Facebook reported to data protection authorities in seven European countries

Kategori: English-articles

Foto: CEO Mark Zuckerberg at Facebook F8. Photo: Stephen Lam/Reuters

The Norwegian Consumer Council (NCC) just reported Facebook to The Norwegian Data Protection Authority (DPA) for breaking European privacy law. This is coordinated with nine sister organisations in six European countries, according to NCC.

Norwegian version here
Updated with response from Facebook

Wedneday this week it came to light that up to 87 million Facebook users may have been impacted by the Cambridge Analytica scandal. This number is significantly higher than the previous estimate of 50 million US citizens.

Norwegian News Agency (NTB) has confirmed that 17 Norwegians downloaded the thisisyourdigitallife app, giving Cambridge Analytica access to personal information. As a consequence, up to 37,550 Norwegians might have been affected.

This new information led the NCC to file a complaint on Facebook to the DPA. Nine sister consumer organisations in The Netherlands, Belgium, Spain, Portugal, Italy, and Greece have done the same.

In their letter to the DPA, the NCC writes:
– Based on news reports, it is clear from our perspective that there has been a breach of European data protection rules.

– It appears as if Facebook has not adequately protected its users’ data, and not taken all the necessary measures to amend the situation once it came to its knowledge in 2015.

Director of digital services at The Norwegian Consumer Council Finn Myrstad tells NRKbeta that one «now needs an independent evaluation from national authorities» on how Facebook is handling the personal information of Norwegians and other Europeans.

Facebook is launching new guidelines

In several interviews and press releases, Facebook has informed how they will tighten their practices in handling personal and sensitive data. Third party apps will for instance get access to less personal data on Facebook users, and Facebook promises to make it simpler to change its privacy settings.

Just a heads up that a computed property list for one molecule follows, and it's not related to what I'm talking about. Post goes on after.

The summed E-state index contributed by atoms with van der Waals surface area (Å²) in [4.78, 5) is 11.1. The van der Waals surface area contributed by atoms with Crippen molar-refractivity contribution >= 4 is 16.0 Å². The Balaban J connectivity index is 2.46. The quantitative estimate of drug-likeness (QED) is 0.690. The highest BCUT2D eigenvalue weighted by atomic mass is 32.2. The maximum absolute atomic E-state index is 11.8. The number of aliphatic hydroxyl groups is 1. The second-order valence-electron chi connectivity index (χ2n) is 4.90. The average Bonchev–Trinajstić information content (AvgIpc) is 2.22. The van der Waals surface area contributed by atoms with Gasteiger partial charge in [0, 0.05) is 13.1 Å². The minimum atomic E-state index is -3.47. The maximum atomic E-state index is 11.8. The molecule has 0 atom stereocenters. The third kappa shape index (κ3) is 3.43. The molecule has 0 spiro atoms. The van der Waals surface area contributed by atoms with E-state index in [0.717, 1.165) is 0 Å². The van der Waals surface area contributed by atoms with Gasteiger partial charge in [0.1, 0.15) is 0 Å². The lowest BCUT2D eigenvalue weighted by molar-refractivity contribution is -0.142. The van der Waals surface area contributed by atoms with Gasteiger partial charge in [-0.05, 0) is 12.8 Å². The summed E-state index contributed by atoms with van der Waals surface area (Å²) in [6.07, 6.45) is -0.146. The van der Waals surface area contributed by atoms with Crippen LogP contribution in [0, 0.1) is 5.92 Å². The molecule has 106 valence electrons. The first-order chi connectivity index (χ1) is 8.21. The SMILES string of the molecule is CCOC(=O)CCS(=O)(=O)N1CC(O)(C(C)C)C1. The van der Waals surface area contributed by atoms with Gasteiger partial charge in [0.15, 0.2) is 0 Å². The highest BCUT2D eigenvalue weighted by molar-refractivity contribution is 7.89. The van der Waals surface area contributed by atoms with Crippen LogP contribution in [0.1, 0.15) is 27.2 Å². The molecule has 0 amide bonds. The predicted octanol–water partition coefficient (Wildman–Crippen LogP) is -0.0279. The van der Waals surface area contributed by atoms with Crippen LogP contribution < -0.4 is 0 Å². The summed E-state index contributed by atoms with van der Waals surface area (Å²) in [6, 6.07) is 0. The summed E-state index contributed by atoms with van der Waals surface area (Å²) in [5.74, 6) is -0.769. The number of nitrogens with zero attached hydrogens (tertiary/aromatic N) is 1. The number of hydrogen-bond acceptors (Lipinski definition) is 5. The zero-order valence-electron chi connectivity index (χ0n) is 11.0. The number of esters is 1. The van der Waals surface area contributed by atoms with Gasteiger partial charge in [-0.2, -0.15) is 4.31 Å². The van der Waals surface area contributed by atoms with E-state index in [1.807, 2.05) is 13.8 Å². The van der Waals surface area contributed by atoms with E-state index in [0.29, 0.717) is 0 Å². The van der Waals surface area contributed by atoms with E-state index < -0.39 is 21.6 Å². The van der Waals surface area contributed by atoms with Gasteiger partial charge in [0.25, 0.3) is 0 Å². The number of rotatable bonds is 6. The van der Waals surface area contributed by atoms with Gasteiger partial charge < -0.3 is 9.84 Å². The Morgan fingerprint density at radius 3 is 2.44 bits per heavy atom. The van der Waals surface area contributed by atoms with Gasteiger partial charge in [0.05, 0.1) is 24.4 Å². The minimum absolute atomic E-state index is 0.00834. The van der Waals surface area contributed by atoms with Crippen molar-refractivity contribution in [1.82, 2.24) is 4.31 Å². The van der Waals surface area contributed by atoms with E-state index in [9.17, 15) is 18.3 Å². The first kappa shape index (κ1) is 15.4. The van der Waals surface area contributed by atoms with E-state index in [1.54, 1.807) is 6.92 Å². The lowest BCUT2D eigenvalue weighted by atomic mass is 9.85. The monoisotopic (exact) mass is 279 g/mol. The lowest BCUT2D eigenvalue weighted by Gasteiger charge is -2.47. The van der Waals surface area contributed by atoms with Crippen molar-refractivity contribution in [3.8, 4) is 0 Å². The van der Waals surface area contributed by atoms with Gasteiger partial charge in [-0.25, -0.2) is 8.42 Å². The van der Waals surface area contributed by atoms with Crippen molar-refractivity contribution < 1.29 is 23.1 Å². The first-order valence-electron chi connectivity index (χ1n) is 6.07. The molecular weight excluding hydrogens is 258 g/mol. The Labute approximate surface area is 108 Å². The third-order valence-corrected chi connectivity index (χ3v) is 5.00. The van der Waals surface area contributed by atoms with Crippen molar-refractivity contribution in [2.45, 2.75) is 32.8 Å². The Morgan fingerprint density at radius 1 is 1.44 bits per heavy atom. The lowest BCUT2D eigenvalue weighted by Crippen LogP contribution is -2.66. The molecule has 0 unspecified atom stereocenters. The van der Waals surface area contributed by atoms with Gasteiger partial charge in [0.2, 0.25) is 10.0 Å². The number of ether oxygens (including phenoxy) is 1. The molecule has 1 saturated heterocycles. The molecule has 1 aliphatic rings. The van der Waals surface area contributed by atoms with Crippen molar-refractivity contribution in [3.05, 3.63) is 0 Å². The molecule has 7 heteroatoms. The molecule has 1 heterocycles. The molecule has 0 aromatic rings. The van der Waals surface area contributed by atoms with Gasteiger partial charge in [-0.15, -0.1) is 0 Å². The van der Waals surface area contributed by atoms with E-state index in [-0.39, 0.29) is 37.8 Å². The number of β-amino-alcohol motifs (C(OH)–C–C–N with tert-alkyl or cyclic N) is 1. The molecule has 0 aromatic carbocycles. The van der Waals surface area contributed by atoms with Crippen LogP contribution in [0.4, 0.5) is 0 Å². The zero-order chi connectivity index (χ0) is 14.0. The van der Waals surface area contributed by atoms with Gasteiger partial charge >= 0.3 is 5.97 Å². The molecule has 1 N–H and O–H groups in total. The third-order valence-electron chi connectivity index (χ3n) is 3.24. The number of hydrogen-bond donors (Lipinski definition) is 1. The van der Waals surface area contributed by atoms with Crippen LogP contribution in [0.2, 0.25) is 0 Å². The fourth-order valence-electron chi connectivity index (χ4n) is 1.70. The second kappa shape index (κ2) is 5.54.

Facebook will also remove the option to search for users by searching for phone numbers or email addresses.

In an interview with Vox, Facebook’s Mark Zuckerberg says they started investing more in security a year ago, and that it might take some years to solve the problems the company is facing.

The Norwegian Consumer Council: Problems known since 2010

On Monday Facebook will inform each single consumer whether they are affected, is that insufficient?

Defining whether consumers are getting the correct information cannot be left solely to Facebook, Myrstad says, and adds: «It is a company with a history of avoiding conversations about the difficult things. This will contribute to sending a strong signal that incidents of this kind will have consequences, and that one needs to give access to neutral actors like the DPA.

Myrstad is also pointing out that the issue has been known for years.
– The NCC reported the game company Zynga for exactly the same issue in 2010. One could really ask oneself which other apps have been harvesting similar data. This has been the practice from 2010 to 2015. Until recently, harvesting data from the platform has also been possible, though to a slightly more limited extent.

Through their Norwegian press service Facebook have pointed to two earlier responses from CEO Mark Zuckerberg. First from Zuckerbergs Facebook post dated 21. march:
– First, we will investigate all apps that had access to large amounts of information before we changed our platform to dramatically reduce data access in 2014, and we will conduct a full audit of any app with suspicious activity. We will ban any developer from our platform that does not agree to a thorough audit. And if we find developers that misused personally identifiable information, we will ban them and tell everyone affected by those apps. That includes people whose data Kogan misused here as well.

The second quote is from a Q&A with journalists dated 4. april:
– We have to ensure that all of those developers protect people’s information too. It’s not enough to have rules requiring they protect information, it’s not enough to believe them when they tell us they’re protecting information — we actually have to ensure that everyone in our ecosystem protects people’s information.»

The Norwegian complaint is based on a letter sent on behalf of 43 consumer organisations in 31 European countries to the «Article 29 Working Party» in the EU, a privacy group.

After what has come to light the last few days, several organisations felt they had to contact national authorities directly.

This is the Norwegian letter in full (in Norwegian)

Here is the European letter it is based on (in English)

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